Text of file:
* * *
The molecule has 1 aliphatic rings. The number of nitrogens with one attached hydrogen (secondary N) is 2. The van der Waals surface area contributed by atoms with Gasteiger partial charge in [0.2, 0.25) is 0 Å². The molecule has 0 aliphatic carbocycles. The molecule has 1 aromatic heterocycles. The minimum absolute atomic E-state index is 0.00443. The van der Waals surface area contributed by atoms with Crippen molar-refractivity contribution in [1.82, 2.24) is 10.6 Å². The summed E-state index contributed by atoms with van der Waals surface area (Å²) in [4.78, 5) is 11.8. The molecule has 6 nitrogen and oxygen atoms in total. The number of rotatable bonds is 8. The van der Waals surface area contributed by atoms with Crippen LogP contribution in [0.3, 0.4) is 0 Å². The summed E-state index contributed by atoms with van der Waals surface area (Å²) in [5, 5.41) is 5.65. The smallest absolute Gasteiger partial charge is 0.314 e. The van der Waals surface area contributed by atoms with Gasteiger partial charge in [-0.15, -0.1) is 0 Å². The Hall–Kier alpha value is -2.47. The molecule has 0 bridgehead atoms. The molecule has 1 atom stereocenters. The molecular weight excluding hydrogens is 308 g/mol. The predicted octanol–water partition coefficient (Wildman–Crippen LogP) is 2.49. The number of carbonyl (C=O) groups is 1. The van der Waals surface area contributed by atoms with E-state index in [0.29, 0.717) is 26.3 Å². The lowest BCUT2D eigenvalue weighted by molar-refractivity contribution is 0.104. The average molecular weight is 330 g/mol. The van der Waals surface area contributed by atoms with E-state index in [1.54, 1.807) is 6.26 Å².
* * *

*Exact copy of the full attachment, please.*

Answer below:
The molecule has 1 aliphatic rings. The number of nitrogens with one attached hydrogen (secondary N) is 2. The van der Waals surface area contributed by atoms with Gasteiger partial charge in [0.2, 0.25) is 0 Å². The molecule has 0 aliphatic carbocycles. The molecule has 1 aromatic heterocycles. The minimum absolute atomic E-state index is 0.00443. The van der Waals surface area contributed by atoms with Crippen molar-refractivity contribution in [1.82, 2.24) is 10.6 Å². The summed E-state index contributed by atoms with van der Waals surface area (Å²) in [4.78, 5) is 11.8. The molecule has 6 nitrogen and oxygen atoms in total. The number of rotatable bonds is 8. The van der Waals surface area contributed by atoms with Crippen LogP contribution in [0.3, 0.4) is 0 Å². The summed E-state index contributed by atoms with van der Waals surface area (Å²) in [5, 5.41) is 5.65. The smallest absolute Gasteiger partial charge is 0.314 e. The van der Waals surface area contributed by atoms with Gasteiger partial charge in [-0.15, -0.1) is 0 Å². The Hall–Kier alpha value is -2.47. The molecule has 0 bridgehead atoms. The molecule has 1 atom stereocenters. The molecular weight excluding hydrogens is 308 g/mol. The predicted octanol–water partition coefficient (Wildman–Crippen LogP) is 2.49. The number of carbonyl (C=O) groups is 1. The van der Waals surface area contributed by atoms with E-state index in [0.29, 0.717) is 26.3 Å². The lowest BCUT2D eigenvalue weighted by molar-refractivity contribution is 0.104. The average molecular weight is 330 g/mol. The van der Waals surface area contributed by atoms with E-state index in [1.54, 1.807) is 6.26 Å².